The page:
The burly ex-editor of The Age has been a player in Melbourne media circles for forty years. Since heading to the dark side, Smith's spun for Japanese whalers, disgraced businessman Steve Vizard and Mexican fugitive Carlos Cabal.
Neil Lawrence – Founder of Lawrence Creative Strategy
The affable ad man isn't afraid of a fight. He helped get Kevin Rudd elected in 2007, then contributed to his downfall by designing the stunningly-successful campaign against the Resources Super Profits Tax. Qantas called him in last year to spin their international restructure – and now he's taking on the poker machine barons.
Olivia Wirth – Head of Corporate Affairs, Qantas
A former media adviser to Joe Hockey, Wirth played a crucial role in the dramatic Qantas grounding last October – fronting the media round the clock and advising CEO Alan Joyce behind the scenes. Many judged the decision a PR disaster, but Qantas is playing a long-term game.
Peta Credlin – Chief of staff to Tony Abbott
No one can match Peta Credlin when it comes to influence in Tony Abbott's office, not even her husband, long-time Liberal Party director Brian Loughnane. The "Queen of No" travels everywhere with Abbott, organises his diary, hires and fires staffers, and oversees his media appearances. Credlin and Abbott's communications adviser, Howard-era veteran Tony O'Leary, have run laps around Gillard's team over the past year.
Robert Hadler – General Manager of Corporate Affairs, Coles
Hadler's regarded as the Paul "Red" Adaire of corporate affairs: a master at putting out fires. A former prime ministerial adviser and journalist at The Australian, he has also spun for NAB, ANZ and AWB during the wheat-for-weapons scandal.
Sandi Logan -- National Communications Manager, Department of Immigration & Citizenship
Loquacious, ultra-accessible and tech-savvy, the Canadian-born public servant is not afraid of calling out reporters when he disagrees with what they've written. Logan says he's on a mission to "demystify" Australia's detention centre network. Journalists and editors – outraged at being forced to submit their cameras and tape recorders for vetting – don't see it that way.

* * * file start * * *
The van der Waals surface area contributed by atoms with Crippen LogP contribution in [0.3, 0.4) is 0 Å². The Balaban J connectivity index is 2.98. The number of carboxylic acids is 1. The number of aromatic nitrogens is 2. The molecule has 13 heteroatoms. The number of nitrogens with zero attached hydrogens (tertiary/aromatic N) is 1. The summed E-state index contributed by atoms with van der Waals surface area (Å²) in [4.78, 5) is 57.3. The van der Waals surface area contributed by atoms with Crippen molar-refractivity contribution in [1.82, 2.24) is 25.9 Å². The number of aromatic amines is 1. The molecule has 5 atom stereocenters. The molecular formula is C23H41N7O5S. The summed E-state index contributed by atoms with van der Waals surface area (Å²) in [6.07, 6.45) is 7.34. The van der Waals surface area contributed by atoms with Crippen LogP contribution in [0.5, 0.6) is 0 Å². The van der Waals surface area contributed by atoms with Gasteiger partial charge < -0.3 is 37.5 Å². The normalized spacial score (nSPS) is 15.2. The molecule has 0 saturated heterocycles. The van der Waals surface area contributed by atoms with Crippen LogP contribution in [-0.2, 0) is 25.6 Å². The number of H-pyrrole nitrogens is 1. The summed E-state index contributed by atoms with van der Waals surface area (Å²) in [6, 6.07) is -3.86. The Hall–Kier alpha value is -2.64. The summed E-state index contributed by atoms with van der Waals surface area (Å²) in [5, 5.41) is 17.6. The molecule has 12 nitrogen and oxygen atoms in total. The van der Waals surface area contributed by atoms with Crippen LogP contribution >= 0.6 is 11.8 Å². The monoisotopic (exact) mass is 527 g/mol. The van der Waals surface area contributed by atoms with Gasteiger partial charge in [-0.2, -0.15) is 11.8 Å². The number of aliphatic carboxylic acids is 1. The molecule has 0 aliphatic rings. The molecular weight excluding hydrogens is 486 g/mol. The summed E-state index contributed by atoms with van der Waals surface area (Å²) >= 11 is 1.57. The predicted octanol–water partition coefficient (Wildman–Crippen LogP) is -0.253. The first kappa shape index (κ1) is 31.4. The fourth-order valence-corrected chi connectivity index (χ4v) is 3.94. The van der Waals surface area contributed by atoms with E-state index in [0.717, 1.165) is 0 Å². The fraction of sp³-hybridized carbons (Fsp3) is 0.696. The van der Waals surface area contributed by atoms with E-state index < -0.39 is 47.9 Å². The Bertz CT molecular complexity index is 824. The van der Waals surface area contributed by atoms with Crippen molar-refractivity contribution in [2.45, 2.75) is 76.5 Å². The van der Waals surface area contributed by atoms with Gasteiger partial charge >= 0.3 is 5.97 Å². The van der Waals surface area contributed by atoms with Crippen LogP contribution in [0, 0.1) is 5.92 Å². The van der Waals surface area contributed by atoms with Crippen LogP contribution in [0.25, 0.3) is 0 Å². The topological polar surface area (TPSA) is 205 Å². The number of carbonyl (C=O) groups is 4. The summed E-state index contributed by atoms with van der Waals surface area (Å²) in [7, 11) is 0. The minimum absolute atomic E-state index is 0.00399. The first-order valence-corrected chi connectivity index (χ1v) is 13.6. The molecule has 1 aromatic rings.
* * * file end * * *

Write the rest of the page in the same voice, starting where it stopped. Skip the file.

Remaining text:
Sue Cato – Principal, Cato Counsel
When the media pack is baying for blood, you want Cato in your corner. The corporate communications cognoscente is frighteningly-connected across politics, the arts, business and the media. In recent times, Gunns, Fairfax, Telstra, Pacific Brands and Gloucester Coal have called on the self-described "liberal pinko" to help spin their way out of trouble.
Tim Allerton – Managing director, City Public Relations
Known in the game as the "junkyard dog", the former journalist is good in a scrap. He specialises in reputation management for difficult blokes with big egos: Kerry Stokes, John Symonds, Nathan Tinkler, Lang Walker and Justin Hemmes are some of his clients.
Toby Ralph – Freelance marketer and adviser
Gruen groupies will recognise the self-described "marketing bloke and sometime propagandist" from last year's season of Gruen Planet. He's known in the trade as a "mercenary" and a "bounty hunter" for his willingness to go where others won't. Ralph has worked on four Liberal Party election campaigns, advised Big Tobacco, and has helped whip up outrage over the Murray Darling Basin Plan and the ban on live cattle exports to Indonesia.
Tony Douglas – Founder, Essential Media Communications
Douglas coined Kevin Rudd's successful, if overused, "working families" mantra and oversaw the communications strategy for the union movement's anti-WorkChoices campaign. More recently, his left-leaning polling and strategy firm has been marshalling community support for a National Disability Insurance Scheme.
Read the spinners and advisers category overview.